In this poem John Milton examines the nature of time – its creeping dominance over our lives, the relentless way in which it recalls us to a sense of our mortality. Apparently Milton placed lines 11 to 22 of this poem on a clock-case in his house, to put time in its place, and remind himself that despite the fact that the ticking of the clock reminded him of the shortening of his days, that we also live in the light of Eternity – something which time needed to be reminded of! In a way, he sought to humiliate time, by recalling it to a sense of its own ultimate source, and therefore of its own provisionality.
The ticking of time is something that does indeed, for all of us, need to be put into context, as it is so often a depressing reminder to us of moments wasted and opportunities lost. In terms of our faith as well, reflection on time passed can bring us to the painful conclusion that the amount of our lives given to adoration of God, in prayer or worship, or to service in His name, is woefully small compared to the time spent indulging our own private interests, or worse still, time frittered away on meaningless tasks that give us no enjoyment nor serve no purpose. In On Time, Milton attempts to address this issue of universal human profligacy, as well as providing an antidote – that of seeing our earthly lives in the light of Eternity:
FLY envious Time, till thou run out thy race,
Call on the lazy leaden-stepping hours,
Whose speed is but the heavy Plummets pace;
And glut thy self with what thy womb devours,
Which is no more then what is false and vain,
And meerly mortal dross;
So little is our loss,
So little is thy gain.
For when as each thing bad thou hast entomb’d,
And last of all, thy greedy self consum’d,
Then long Eternity shall greet our bliss
With an individual kiss;
And Joy shall overtake us as a flood,
When every thing that is sincerely good
And perfectly divine,
With Truth, and Peace, and Love shall ever shine
About the supreme Throne
Of him, t’whose happy-making sight alone,
When once our heav’nly-guided soul shall clime,
Then all this Earthy grosnes quit,
Attir’d with Stars, we shall for ever sit,
Triumphing over Death, and Chance, and thee O Time.
The question remains as to whether Milton here is seeing Heaven as simply a reward for an unhappy time in this life. There is a possibility that he thought this way, and that line of thinking is certainly a valid one, one which has helped most of us through some very difficult moments at some points in our lives. However, the poem’s comparison of mundane succession and the heavenly eternal ‘now’ may perhaps also help us to reflect on an antidote that goes deeper, and goes further in remedying the all too common disconnect between our daily round and the moments of prayer and worship that intersperse it.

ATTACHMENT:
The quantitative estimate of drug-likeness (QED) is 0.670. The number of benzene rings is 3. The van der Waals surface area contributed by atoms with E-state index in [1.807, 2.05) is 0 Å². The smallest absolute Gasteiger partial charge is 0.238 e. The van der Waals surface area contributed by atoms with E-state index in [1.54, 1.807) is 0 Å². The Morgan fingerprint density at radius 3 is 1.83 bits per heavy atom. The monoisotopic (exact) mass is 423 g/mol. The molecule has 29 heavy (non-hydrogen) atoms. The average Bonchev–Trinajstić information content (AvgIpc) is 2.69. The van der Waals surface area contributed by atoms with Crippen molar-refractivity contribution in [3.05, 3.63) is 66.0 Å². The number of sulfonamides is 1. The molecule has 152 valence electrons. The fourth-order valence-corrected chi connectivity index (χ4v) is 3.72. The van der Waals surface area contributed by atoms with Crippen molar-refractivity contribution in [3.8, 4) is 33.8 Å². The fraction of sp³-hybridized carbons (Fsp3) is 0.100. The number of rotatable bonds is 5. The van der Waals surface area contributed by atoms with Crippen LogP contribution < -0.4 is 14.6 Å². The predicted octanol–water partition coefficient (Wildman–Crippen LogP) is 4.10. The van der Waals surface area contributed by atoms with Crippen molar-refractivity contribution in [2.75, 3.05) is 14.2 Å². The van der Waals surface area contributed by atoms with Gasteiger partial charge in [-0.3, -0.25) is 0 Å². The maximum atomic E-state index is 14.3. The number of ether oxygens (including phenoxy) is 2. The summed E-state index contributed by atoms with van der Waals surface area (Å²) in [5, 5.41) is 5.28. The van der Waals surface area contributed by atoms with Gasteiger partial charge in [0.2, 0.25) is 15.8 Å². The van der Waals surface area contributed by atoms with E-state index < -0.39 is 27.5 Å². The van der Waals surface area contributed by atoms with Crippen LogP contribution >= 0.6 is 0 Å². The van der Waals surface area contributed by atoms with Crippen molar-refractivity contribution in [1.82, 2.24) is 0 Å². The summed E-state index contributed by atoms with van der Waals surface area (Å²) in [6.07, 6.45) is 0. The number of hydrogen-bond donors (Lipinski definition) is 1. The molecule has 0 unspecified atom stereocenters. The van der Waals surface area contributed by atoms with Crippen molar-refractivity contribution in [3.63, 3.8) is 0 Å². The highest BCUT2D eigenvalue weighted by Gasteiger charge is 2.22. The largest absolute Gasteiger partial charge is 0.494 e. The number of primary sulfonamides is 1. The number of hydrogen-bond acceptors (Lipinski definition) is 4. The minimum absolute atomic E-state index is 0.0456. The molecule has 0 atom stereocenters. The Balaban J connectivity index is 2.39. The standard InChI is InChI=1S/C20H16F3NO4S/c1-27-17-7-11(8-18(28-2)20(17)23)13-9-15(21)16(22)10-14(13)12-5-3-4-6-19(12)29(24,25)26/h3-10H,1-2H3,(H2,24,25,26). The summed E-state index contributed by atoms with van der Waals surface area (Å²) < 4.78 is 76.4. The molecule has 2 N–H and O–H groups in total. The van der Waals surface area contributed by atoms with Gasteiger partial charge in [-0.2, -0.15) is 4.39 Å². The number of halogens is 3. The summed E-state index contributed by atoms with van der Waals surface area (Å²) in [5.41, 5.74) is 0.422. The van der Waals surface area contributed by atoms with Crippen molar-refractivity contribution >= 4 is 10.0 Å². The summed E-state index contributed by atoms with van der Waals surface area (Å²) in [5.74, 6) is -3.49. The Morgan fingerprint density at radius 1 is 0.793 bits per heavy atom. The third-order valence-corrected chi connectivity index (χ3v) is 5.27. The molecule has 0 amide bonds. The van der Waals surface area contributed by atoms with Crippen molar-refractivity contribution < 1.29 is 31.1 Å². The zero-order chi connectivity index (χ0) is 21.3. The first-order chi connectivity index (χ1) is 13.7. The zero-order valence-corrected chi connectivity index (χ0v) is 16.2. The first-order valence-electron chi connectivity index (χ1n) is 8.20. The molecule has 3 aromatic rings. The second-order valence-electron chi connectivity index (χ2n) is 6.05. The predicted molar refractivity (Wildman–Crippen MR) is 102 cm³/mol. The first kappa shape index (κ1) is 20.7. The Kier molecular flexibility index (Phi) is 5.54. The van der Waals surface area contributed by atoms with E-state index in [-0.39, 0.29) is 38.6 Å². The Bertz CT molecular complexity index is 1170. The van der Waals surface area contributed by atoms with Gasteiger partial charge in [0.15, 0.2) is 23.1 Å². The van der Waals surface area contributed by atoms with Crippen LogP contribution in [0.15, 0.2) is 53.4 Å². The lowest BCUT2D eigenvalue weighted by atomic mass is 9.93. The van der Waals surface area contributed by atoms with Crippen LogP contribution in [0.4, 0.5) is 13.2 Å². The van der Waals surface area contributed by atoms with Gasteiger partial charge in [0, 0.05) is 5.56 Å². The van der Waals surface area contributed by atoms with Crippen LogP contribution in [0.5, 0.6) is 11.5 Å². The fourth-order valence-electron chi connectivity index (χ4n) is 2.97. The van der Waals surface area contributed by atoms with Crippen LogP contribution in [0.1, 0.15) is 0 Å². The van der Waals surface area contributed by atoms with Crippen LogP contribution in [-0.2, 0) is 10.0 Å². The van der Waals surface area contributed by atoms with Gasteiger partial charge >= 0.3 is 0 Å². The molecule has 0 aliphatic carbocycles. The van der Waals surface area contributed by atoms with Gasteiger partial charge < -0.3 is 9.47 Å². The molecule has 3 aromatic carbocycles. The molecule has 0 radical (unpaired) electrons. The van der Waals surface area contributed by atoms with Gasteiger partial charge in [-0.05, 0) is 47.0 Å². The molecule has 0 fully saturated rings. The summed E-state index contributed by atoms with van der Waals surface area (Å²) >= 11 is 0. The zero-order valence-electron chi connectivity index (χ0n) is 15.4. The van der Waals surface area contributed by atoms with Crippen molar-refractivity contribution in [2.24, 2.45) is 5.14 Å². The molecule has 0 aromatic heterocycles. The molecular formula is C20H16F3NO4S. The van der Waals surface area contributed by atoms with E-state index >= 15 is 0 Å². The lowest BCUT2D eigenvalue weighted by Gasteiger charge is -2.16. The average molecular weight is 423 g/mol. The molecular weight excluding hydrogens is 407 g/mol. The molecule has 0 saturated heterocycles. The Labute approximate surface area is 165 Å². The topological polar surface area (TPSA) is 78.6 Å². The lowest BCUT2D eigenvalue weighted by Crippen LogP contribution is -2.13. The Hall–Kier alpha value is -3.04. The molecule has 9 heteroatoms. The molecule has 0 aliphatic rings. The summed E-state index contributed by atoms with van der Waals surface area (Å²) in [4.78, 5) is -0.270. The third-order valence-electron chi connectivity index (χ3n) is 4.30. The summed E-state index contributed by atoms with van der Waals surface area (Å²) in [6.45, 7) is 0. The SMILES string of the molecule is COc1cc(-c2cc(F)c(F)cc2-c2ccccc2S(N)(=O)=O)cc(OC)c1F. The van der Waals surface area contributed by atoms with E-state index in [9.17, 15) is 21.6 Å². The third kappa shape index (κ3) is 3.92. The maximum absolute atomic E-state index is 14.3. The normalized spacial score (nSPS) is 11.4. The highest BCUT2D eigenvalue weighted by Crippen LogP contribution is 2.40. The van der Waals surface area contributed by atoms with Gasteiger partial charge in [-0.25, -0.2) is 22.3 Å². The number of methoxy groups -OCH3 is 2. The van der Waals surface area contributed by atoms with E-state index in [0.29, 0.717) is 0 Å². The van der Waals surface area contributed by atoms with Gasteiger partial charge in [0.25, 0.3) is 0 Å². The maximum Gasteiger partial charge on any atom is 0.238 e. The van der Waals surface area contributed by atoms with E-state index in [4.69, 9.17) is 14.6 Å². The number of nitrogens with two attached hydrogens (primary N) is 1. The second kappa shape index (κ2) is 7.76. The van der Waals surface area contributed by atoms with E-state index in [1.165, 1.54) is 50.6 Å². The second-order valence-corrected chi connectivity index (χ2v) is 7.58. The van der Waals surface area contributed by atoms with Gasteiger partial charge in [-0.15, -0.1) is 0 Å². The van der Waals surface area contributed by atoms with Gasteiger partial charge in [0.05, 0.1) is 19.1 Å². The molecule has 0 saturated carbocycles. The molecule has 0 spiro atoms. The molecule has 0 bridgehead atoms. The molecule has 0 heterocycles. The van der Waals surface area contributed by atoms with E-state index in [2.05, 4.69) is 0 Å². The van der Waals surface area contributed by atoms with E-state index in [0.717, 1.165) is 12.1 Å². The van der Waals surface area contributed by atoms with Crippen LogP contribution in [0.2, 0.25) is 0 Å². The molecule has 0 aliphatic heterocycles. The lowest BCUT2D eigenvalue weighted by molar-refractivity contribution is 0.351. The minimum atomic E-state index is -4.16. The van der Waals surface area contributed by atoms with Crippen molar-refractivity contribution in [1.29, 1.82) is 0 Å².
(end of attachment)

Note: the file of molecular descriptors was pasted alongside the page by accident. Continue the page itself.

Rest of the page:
Consideration of the fact that time is something derivative, and succession something less real than the eternal Present that God enjoys (and which we will – hopefully – in some mysterious way participate in), should also remind us that we do not only meet God in that distant indeterminate future, but here and now. Just as God lives in an eternal Present, seeing all as ‘now’, there is then for us something almost sacramental about the present moment, and being more attentive to how God is with us in the present may well provide the means for us to more effectively counter that tendency we all have to while away the hours on this or that, only later regretting how little time we have devoted to God.
By seeing that God is always with us, that we are constantly in His hands, and furthermore that by more fully living in the present moment we, in part, share in that eternal Present which characterises His very being, we can begin to build into our day a more prayerful disposition, so that time is no longer seen as the enemy, stealing away the hours we could have spent doing other things, but as something essentially alien to ultimate reality. In trying to see the present moment in this way, we may more readily experience Eternity greeting us ‘with an individual kiss’ in this life, and the joy of knowing God shall indeed ‘overtake us as a flood’.
Heaven is and will remain a mystery to us in this life, but in committing ourselves to the here and now, and more specifically to God’s presence with us in the here and now, we can have a small foretaste of what mode of being we may experience in the hereafter. Bare glimpses they may be, for we cannot bear to receive the fullness of that glorious light which fills the heavenly places as yet, but they are shards of that same radiance which we, God willing, will one day encounter. Our knowledge that God has already triumphed over ‘Death, and Chance, and thee O Time’ can help us to look at the passage of time differently, even to see it as the ‘meerly mortal dross’ it really is, and to live in God’s reality, however imperfectly, so that, as George Herbert wrote, we may have ‘such a heart, whose pulse may be thy praise’.